Pyramidium, the massive, 65-foot sculpture, begins to take on its final shape, towering over a valley at Storm King Art Center in Mountainville, New York. Mark di Suvero and his trusted two-man crew have just attached a second horizontal I-beam to a central inner circle so that the two beams form an inverted T near the top of a metal pyramid. Created from four steel beams, Pyramidium points to earth and sky, west and east, north and south—the six Chinese directions. Its geometric lines and moving center form a Zen koan: more transparent than the ancient pyramids yet just as secretive. A hawk soars overhead. A billow of small birds floats onto the mown field to ferret seeds: another perfect day at Storm King.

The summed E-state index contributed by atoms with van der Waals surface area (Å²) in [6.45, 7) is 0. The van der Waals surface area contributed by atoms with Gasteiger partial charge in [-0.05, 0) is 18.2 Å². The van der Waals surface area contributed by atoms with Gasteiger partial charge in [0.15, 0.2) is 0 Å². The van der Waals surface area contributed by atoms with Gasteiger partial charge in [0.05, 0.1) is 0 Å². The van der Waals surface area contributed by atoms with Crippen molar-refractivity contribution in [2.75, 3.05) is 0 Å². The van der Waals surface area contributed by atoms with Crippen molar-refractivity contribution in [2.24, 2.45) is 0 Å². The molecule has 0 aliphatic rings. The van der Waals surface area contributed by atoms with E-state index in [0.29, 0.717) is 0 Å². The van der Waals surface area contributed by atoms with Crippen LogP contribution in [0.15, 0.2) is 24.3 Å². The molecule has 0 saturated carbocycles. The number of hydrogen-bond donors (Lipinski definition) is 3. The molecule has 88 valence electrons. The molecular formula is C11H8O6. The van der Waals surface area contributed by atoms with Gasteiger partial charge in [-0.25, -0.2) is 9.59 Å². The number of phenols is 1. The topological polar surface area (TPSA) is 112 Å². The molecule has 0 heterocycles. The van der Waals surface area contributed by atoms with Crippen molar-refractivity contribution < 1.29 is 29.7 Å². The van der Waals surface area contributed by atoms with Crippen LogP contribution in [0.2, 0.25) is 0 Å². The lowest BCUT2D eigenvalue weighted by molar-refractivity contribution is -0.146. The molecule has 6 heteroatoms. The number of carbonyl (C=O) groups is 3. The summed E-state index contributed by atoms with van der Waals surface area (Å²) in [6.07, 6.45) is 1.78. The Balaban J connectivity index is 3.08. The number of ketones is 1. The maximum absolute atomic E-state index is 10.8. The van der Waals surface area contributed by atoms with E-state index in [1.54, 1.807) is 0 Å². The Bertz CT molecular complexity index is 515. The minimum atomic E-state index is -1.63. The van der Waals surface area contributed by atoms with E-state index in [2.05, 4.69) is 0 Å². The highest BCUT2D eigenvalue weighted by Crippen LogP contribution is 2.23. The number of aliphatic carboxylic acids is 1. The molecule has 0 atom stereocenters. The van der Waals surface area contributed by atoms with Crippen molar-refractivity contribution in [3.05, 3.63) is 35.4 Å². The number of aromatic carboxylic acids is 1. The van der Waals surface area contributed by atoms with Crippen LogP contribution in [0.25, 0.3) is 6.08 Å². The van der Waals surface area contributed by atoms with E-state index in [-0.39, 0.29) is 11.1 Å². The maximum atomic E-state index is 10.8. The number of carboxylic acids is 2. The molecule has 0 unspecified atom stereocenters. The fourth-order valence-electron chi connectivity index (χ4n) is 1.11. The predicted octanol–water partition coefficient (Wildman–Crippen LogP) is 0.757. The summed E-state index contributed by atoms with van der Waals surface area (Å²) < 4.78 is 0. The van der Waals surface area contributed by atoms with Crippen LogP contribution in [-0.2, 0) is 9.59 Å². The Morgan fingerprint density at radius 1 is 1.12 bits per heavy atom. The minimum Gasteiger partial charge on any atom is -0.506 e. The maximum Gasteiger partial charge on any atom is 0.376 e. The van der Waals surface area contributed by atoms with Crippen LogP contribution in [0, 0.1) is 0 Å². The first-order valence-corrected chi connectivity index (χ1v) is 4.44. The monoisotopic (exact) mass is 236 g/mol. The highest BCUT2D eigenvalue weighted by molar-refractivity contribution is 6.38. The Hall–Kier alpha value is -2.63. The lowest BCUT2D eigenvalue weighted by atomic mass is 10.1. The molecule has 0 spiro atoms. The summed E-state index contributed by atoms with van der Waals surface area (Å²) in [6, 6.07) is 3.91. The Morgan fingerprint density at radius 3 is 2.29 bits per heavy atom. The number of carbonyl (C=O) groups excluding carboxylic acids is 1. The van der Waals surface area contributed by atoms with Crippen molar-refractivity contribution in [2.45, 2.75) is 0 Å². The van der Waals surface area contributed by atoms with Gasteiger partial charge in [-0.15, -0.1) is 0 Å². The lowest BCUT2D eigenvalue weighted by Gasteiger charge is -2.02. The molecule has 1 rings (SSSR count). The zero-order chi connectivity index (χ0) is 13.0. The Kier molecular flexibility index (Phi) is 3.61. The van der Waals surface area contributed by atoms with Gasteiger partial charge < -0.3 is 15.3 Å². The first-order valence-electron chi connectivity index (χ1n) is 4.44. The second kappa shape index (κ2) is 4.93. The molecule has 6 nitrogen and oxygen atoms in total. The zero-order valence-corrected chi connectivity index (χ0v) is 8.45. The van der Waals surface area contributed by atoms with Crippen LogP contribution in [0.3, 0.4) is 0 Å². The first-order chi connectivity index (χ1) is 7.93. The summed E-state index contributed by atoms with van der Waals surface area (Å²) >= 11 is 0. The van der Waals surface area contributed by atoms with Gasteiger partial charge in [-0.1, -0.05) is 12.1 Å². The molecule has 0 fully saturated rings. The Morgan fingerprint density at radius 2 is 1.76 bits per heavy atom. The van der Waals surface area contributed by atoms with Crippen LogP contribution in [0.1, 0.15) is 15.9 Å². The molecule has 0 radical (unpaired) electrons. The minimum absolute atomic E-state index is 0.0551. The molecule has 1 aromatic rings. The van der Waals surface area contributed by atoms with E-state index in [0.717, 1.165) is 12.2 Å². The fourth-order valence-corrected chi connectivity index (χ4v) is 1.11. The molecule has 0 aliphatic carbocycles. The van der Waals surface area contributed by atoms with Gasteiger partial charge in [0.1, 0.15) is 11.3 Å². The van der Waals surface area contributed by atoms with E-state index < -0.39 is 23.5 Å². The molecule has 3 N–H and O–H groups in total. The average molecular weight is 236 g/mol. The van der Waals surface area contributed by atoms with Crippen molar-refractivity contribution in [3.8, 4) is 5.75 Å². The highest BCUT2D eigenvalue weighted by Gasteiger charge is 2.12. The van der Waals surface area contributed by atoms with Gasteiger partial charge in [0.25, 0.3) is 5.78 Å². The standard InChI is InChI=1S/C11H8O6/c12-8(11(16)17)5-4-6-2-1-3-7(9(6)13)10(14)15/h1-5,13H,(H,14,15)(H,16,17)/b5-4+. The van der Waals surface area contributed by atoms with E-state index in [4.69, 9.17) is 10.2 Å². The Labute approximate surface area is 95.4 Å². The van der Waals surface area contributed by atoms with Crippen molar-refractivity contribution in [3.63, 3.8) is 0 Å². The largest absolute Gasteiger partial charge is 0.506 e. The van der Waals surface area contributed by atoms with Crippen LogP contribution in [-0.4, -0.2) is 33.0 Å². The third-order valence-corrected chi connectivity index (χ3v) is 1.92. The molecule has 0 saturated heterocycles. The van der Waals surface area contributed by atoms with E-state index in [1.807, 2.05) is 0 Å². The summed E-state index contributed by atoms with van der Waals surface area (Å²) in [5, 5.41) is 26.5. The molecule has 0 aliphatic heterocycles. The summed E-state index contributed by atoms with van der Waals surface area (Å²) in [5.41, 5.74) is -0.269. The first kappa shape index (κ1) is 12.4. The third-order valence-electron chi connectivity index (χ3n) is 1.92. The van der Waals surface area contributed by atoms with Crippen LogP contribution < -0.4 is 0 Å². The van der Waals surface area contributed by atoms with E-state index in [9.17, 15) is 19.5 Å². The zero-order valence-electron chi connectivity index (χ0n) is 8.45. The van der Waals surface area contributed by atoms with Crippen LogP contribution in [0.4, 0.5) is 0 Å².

During the following weeks, in August’s steamy, pre-hurricane weather, di Suvero completes the 10-year cycle of building Pyramidium (1998). “Storm King is the most visible sculpture park in the United States. There’s nothing like it: the scale, the history,” di Suvero says. He’s been to Denmark’s Louisiana, and praises the Netherlands’ Kröller-Müeller, which owns a di Suvero from the mid-’70s, but the art there is “not built on this scale.” Monumental art, picture-perfect vistas, and sculpted, engineered landscapes distinguish Storm King. In this giant playland, ideas and nature exchange energies.